Spinach, parsnips and carrots too. Fun thing with carrots is they can be left in the ground for storage, and pulled as needed all winter long. Garlic is planted in the fall and harvested early summer. I grow a scottish leek that I just sowed last week and will over winter. Rutabaga are a good fall crop as well are beets. Fava beans too can be sown in the fall for a bountiful late spring/early summer harvest.
"Study books and observe nature; if they do not agree, throw away the books." ~ William A. Albrecht
I'm not sure what zone I'm in. According to the maps it's either 3b or 4a. The average first frost date here is Sept. 26. Last year I planted on the 8th of August.
What I tried:
French Breakfast radishes, 28 days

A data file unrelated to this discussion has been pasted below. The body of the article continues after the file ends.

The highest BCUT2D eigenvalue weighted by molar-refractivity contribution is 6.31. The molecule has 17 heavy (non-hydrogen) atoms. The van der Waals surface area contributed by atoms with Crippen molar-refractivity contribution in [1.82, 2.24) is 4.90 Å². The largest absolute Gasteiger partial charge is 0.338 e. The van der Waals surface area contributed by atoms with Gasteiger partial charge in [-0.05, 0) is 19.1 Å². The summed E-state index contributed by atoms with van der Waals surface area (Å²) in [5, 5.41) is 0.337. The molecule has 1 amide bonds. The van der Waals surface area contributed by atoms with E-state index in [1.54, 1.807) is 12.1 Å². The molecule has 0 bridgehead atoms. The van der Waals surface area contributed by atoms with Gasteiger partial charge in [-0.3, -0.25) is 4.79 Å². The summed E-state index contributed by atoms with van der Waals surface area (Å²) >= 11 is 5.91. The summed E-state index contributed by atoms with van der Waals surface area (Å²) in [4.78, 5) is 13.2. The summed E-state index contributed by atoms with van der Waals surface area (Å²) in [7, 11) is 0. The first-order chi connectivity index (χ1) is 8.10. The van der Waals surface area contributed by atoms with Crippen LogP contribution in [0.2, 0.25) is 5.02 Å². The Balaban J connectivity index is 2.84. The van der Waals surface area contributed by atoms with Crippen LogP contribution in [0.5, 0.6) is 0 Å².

Giant Winter spinach, slow to start but eventually gave lots of leaves
Arugula, Mizuna and Tatsoi, all very prolific
I had two different kales last year that were planted in the spring. Red Russian would probably be the best to plant in the fall as Dwarf Blue Curled Scotch takes a long time to grow.
Baby Scotch Blue has cute leaves, baby Red Russian has hairy stems and doesn't look as appetizing. Both taste sweet when the frost comes.
Rouge d'Hiver (a red romaine) failed last fall but worked very well this spring. It might be an option.
Mâche only gave me 2" rosettes.
I got lots of Pak choy this spring, I'm sure it would work well in a fall garden. It might even do better because I got lots of flea beetles this summer and they cribbled the leaves with holes.
I also tried Mibuna but don't like it that much. It grows fast and would do well.
A green patch in a sea of dead brown leaves is a critter magnet, it's impossible to grow without protection. I used floating row covers directly on the plants. It worked until it got really cold and the covers started to freeze on the leaves.